Forum for Science, Industry and Business

Sponsored by:     3M 
Search our Site:

 

Salt controls size of DNA structures, could improve gene therapy

30.07.2003


Georgia Tech Associate Professor Nicholas Hud (left) and Ph.D. student Christine Conwell -- along with Ph.D. student Igor Vilfan (not shown) -- have made a significant advance in controlling the size of DNA toroids. The finding could improve the efficiency of gene delivery for medical treatment and disease prevention
Georgia Tech Photo: Gary Meek


Scientists are seeking to understand the natural mechanism of DNA condensation into nanostructures - in particular, toroids. Toroids resemble tightly wound garden hoses. Shown here is a micrograph of a DNA toroid.
Image Copyright: Proceedings of the National Academy of Sciences


Researchers have found they can control the size of densely packed DNA structures by changing the salt concentration in solutions containing DNA. The finding could improve the efficiency of gene delivery for medical treatment and disease prevention.

Scientists are seeking to understand the natural mechanism of DNA condensation into nanostructures -- in particular, toroids, which look like tightly wound garden hoses. Densely packed DNA is nature’s efficient way of transporting genetic information, done particularly well by sperm cells and viruses.

Researchers want to mimic this process to improve DNA delivery for gene therapy and DNA-based vaccines, but they face many challenges in the laboratory where DNA in solution typically exists in an extended, rather than condensed state. Scientists have been able to cause DNA to condense into toroids by adding positively charged molecules to samples, but they have had difficulty finding the right molecules to achieve consistent, optimal toroid sizes of less than 50 nanometers.



However, scientists at Georgia Institute of Technology have made a significant advance in controlling the size of DNA toroids. In the July 18, 2003 online issue of the journal Proceedings of the National Academy of Sciences (PNAS), they report that reducing salt concentrations below normal laboratory solution levels shrinks both the diameter and thickness of DNA toroids. This finding resulted from a combined investigation of how static DNA loops and solution conditions might be used to control toroid dimensions.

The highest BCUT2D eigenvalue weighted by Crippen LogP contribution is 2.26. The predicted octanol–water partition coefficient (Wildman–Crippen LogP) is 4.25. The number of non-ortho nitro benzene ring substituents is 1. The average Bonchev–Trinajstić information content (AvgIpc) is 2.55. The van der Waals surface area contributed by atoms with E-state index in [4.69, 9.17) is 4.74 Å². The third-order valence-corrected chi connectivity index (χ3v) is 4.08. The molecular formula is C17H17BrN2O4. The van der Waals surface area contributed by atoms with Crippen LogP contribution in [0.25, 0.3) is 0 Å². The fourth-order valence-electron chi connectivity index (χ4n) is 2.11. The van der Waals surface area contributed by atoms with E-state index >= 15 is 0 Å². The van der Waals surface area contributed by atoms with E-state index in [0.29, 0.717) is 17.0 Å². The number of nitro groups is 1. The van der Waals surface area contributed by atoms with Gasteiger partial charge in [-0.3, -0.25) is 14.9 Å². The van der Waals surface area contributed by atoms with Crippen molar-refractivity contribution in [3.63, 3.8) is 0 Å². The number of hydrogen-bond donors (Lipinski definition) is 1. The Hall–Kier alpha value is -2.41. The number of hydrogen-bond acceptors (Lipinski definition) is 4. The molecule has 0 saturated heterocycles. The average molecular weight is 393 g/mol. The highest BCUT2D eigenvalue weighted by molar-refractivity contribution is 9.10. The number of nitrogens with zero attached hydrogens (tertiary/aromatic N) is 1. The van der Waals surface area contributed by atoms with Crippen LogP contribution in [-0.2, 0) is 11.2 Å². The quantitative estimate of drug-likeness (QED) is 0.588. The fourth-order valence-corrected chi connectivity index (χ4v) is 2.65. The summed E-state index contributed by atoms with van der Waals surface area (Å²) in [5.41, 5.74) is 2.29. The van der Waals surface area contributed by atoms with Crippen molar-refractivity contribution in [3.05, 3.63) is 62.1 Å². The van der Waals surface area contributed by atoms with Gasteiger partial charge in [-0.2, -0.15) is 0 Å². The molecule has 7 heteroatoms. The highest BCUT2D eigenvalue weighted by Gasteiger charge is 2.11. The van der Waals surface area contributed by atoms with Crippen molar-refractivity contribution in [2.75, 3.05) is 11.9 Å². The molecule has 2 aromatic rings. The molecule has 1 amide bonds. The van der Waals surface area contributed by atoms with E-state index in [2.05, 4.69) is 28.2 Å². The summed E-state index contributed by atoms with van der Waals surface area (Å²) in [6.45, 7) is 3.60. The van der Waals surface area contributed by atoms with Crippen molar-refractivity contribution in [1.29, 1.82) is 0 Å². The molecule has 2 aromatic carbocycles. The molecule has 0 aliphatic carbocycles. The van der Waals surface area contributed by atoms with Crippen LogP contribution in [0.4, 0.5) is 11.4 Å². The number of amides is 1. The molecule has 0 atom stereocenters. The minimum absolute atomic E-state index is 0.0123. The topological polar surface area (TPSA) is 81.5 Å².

"But even without static loops present, DNA produces smaller toroids if you reduce the salt concentration," said Nicholas Hud, an associate professor of biochemistry who is leading the study funded by the National Institutes of Health. "We found a systematic relationship between reducing salt and reducing toroid size. It is surprising that such a study was not previously done because salt concentration is such a fundamental parameter in studying molecules in solution, particularly such highly charged molecules as DNA."

Protocols for preparing DNA for delivery to cells often call for salt conditions that differ from those DNA encounters when injected into body tissues, Hud noted. "If you change the salt conditions during DNA delivery, it will change particle size and have a dramatic effect on the efficiency of gene delivery," he added. "This could explain why some researchers aren’t getting as good a rate of transfection (the incorporation of DNA into a cell) as they should."

In the study reported in PNAS, Hud and his Ph.D. students Christine Conwell and Igor Vilfan also describe using the positively charged, inorganic molecule hexammine cobalt (III) to condense a DNA molecule containing a specially designed sequence. The synthetic sequence causes a region of the DNA molecule to bend into two loops of 25 nanometers each in diameter. In other words, these nanoscale loops were "programmed" into the DNA sequence.

Hud theorized years ago that the spontaneous formation of loops along DNA is the first step necessary for toroid formation, and a key factor in determining toroid size, he said.

"Now, we’ve made these loops always present there," Hud explained. "When we add positively charged molecules that bind to the DNA, the loops provide a built-in starting point for DNA condensation. The loops also act as a template upon which the rest of the DNA rolls up to form a toroid. The toroid forms because the positively charged molecules make DNA want to stick to itself…. and we found that our static loops reduce DNA particle size and tighten particle distribution."

Hud describes as serendipitous the additional finding that lowering the salt concentration in DNA solution also reduces the size of toroids. Together, these results helped Hud’s team develop models for DNA toroid formation. The researchers’ data can now serve as a test for theoretical models of DNA condensation, they say.

Meanwhile, Hud’s team is exploring how the order in which they add salts to DNA solutions affects particle size and shape -- whether salts should be added before or after the DNA condensation process is prompted by positively charged molecules.